|Titre :||The role of waterbirds in the dispersal of aquatic alien and invasive species (2016)|
|Auteurs :||Chevonne Reynolds, Auteur ; Nelson A. F. Miranda, Auteur ; Graeme S. Cumming, Auteur|
|Type de document :||Article|
|Dans :||Diversity and Distributions (21:7 juillet 1, 2015)|
|Article en page(s) :||744-754|
|Mots-clés :||Zone humide ; zone méditerranéenne ; Changement climatique|
|Mots-clés:||Aquatic invertebrates ; Spread ; aquatic plants ; biological invasions ; connectivity ; freshwater ecosystems ; long-distance dispersal ; mobile link ; waterfowl|
To review existing literature on the ability of waterbirds to spread aquatic alien and invasive species, and to assess the relevance of bird-mediated dispersal for the conservation of freshwater ecosystems.
A systematic review of the literature revealed that quantitative studies investigating dispersal of alien organisms by waterbirds are rare (n = 14). Most studies citing waterbird dispersal rely on anecdotes or inferences from morphological dispersal syndromes. However, evidence from each stage of dispersal (i.e. emigration, transport and immigration) shows that waterbirds can carry alien plants and invertebrates internally and externally; transport them between water bodies at a variety of spatial scales; and deposit viable propagules in sites suited to aquatic invasive species.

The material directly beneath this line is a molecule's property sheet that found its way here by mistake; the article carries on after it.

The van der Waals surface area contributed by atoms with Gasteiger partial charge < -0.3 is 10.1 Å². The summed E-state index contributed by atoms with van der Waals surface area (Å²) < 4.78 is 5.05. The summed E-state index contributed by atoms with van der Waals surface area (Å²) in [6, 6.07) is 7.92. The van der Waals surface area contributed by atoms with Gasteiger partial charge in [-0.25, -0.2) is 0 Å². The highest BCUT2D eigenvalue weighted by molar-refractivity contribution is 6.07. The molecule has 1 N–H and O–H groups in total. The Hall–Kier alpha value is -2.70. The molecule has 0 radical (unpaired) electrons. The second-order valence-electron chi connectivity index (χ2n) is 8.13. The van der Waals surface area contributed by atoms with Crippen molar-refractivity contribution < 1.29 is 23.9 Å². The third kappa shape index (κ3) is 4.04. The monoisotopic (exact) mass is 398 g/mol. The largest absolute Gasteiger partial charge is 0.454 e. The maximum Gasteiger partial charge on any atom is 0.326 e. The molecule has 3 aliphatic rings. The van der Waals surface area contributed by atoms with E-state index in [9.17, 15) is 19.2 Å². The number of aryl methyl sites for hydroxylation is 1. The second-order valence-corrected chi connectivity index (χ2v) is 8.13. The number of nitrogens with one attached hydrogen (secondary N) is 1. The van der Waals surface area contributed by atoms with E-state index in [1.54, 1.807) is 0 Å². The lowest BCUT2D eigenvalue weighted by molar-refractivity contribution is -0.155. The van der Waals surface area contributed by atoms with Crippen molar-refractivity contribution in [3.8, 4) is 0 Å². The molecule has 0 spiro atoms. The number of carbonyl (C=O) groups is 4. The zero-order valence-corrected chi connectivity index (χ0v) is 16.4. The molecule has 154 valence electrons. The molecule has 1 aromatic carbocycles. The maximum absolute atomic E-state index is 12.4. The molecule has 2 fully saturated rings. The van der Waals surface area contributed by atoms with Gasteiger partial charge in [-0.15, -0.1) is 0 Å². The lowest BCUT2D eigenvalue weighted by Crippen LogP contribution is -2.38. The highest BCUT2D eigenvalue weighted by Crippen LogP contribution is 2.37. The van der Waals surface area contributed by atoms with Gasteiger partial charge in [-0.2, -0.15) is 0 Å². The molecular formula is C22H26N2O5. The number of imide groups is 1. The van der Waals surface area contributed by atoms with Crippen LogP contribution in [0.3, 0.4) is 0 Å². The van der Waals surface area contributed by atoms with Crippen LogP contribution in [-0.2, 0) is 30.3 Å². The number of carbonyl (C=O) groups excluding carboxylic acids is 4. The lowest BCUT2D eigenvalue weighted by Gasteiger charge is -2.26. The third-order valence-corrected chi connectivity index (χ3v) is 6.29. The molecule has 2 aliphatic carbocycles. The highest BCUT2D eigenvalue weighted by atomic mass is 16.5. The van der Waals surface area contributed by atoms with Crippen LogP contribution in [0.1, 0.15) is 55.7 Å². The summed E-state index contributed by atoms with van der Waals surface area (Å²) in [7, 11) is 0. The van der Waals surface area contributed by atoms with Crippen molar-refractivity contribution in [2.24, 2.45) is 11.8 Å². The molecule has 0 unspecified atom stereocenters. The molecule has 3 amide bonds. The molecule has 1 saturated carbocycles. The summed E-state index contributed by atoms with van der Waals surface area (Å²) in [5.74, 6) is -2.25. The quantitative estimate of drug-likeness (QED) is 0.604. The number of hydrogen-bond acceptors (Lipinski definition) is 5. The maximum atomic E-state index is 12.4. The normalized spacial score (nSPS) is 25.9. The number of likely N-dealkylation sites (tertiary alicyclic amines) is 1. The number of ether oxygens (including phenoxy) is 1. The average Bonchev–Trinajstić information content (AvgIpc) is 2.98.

Our review suggests that waterbirds can and do act as important dispersal vectors for freshwater invasive species. Further experimental and field based research on the numbers and viability of moved alien propagules, and the roles of different species in the bird community, is needed. Furthermore, consideration of the spatially explicit manner in which birds move is imperative to understanding invasive spread. Populations of alien aquatic species in seemingly isolated wetlands can no longer be considered contained if they are able to be spread through waterbird-mediated dispersal, and containment measures must recognize such opportunities for further spread. Changing waterbird movement patterns, driven by climate and land use change, further add to the challenge of managing invasive species and offers an interesting opportunity for future research. The study of waterbird-mediated dispersal of aquatic alien invasive species provides insights not only into species invasions, but more generally into movement ecology, population ecology and biogeography.
|En ligne :||http://onlinelibrary.wiley.com/doi/10.1111/ddi.12334/abstract|